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Sir William, getting up and stretching himself again. I'll be here to-morrow, of course, but to-night I'm dizzy like-dizzy with freedom from care, and content, Honor. I feel as if I had been standing on my head for half a year, but that will come right with a night's sleep: everything will come right when I'm back in the part I'm fit for, that I know how to play as well as my neighbours—nobody can cast scorn upon me then.

Honor helped him on with his coat, nay, she convoyed him half the way back to Whitehills in the summer dusk, laughing at his questioning her whether she were not tired, scouting at the idea of her not liking to be out alone in the late twilight-not offending against the convenances, where there were none to be set at nought.



SIR WILLIAM had to learn that, practically alone in the world as he was, he could not be suffered to please himself without somebody's interfering to prevent his ruin.

The first sign of the interference was to be detected in Lady Thwaite's driving over to Lambford in hot haste, within three days of the Whitehills hay-making, and begging to see Lady Fermor alone before luncheon, when there was security against other visitors.

Lady Thwaite need not have said 'alone', in reference to Iris, who had not been accustomed to spend her mornings with her grandmother. But the Mildmays had stayed two days longer than had been anticipated, to suit their own convenience, Lady Fermor did not hesitate to remark, and Lady Thwaite was not sure that they were gone at last, when she

sent in her card with a corner turned down, and a pencilled request to see Lady Fermor in her dressing-room.

Show her up,' had been the immediate rejoinder. "What's in the wind now? Then she added, just out of the servant's hearing : 'At least, I'll find out what has become of my sulking gentleman these last two days.'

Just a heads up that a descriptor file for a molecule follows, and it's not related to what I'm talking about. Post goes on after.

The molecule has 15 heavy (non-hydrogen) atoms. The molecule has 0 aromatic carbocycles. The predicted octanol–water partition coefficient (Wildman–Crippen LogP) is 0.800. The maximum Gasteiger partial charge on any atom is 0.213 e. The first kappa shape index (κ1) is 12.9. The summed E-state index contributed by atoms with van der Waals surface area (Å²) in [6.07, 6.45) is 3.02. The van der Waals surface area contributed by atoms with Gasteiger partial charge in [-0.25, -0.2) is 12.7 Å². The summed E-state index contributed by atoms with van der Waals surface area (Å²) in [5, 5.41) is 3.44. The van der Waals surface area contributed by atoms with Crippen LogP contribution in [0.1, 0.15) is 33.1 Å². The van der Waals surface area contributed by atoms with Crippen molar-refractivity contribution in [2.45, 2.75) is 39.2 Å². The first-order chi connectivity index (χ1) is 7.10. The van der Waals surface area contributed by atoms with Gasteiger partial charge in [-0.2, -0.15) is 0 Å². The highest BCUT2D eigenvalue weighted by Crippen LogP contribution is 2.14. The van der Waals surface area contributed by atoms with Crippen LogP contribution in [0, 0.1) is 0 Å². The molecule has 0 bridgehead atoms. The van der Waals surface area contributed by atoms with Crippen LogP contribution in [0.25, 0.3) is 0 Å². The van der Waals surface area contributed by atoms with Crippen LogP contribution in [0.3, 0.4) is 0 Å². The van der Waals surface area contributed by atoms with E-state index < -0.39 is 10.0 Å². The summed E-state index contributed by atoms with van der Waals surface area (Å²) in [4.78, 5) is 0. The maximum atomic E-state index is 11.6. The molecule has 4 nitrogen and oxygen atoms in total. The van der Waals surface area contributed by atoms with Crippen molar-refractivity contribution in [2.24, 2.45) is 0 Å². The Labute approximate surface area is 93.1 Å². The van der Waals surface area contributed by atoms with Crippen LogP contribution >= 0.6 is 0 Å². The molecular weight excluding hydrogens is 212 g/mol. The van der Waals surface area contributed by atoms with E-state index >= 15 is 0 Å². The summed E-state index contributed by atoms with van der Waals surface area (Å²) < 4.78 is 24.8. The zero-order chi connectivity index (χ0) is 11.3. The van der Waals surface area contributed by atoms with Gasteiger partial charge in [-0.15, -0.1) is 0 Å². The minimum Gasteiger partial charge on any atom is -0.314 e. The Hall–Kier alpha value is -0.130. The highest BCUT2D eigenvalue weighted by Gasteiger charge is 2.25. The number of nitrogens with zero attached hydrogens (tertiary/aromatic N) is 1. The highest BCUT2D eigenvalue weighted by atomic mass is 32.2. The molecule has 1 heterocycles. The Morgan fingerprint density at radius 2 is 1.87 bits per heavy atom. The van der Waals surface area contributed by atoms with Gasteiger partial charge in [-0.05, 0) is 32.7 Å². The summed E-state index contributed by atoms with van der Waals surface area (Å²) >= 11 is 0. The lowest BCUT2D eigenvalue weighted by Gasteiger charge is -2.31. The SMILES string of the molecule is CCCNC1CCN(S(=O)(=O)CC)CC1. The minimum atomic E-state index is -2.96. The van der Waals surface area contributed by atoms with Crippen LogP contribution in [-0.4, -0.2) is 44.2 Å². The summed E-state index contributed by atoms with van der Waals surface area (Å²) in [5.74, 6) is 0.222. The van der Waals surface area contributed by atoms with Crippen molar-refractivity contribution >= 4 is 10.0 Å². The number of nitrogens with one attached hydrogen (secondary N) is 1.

Lady Fermor's dressing room was the cosiest room in Lambford, but it was also the dullest, with a deadly dulness to a stranger. It did not afford the slightest evidence that its mistress had a single taste or interest beyond her personal concerns and what went on in her own mind. There were no little groups of family miniatures or photographs above the chimney-piece, no washed-out, characteristic children's heads reappearing in sketches in crayons of self-conscious boys and girls, and ending in portraits, in water-colours or oils, of mature men and women-though Lady Fermor had been twice married, and was a grandmother with half-a-dozen grandchildren, in descent from her first husband, in addition to Iris Compton, the grand-daughter of the second. There were no little trophies of her own or of the members of her families' resi

dence in foreign places, in stone, or bronze, or ivory, woodwork or basketwork, Indian embroidery or grass cloth, ending in the merest trifles of nickknacks formed out of twisted vine-twigs and plaited palm-leaves, and carved juniper-root. There were no books and no work. Lady Fermor read the newspapers, but nothing else, and she never worked. She sat with her shrivelled, bony hands in her lap, and went over her own thoughts, often busying herself with the scenes and people of the past. One might have thought the process in this case would hardly have been pleasant. But, pleasant or unpleasant, Lady Fermor was equal to it. She preferred her own identity to that of any other person, and reviewed the events of her earlier life without shrinking, simply because they had belonged to her life, and so had always possessed keen relish of some kind for her.

There was not a portrait of Lord Fermor in the room, but there were several engravings from pictures of his favourite horses to enliven his wife's sanctum ; and the ink-bottle which she used for the business jottings she still made, at the heavy old writing-table, was composed of one of the hoofs of the Lambford

horse which had been the most distinguished of the season at Newmarket.

Summer and winter a brisk fire burned in Lady Fermor's dressing-room, the atmosphere of which was heavily laden with old Jockey Club scent, while there was no replenishment of oxygen from the closed windows. This little fact alone would have made a visit to its mistress in her den, on a sultry August morning, a trial to any person full of modern theories of health, and with fresh-air proclivities. But in addition, Lady Fermor indulged in a habit of having every visitor she entertained shown to the warmest corner. It might have been an unconscious impulse of her old hospitality, as that was now the physical good she craved most; or it might have been a plan to shorten and prevent visits at hours and in a region which she reserved for herself. Yet she had no occupation to be disturbed, and even no practices to be hidden, unless that she wore the worst shawls and dowdiest caps, when nobody—not even Fermor or Pollock—could see them.

“What's in the wind, Lady Thwaite ? repeated Lady Fermor, without the smallest scruple, to the visitor, after the two had

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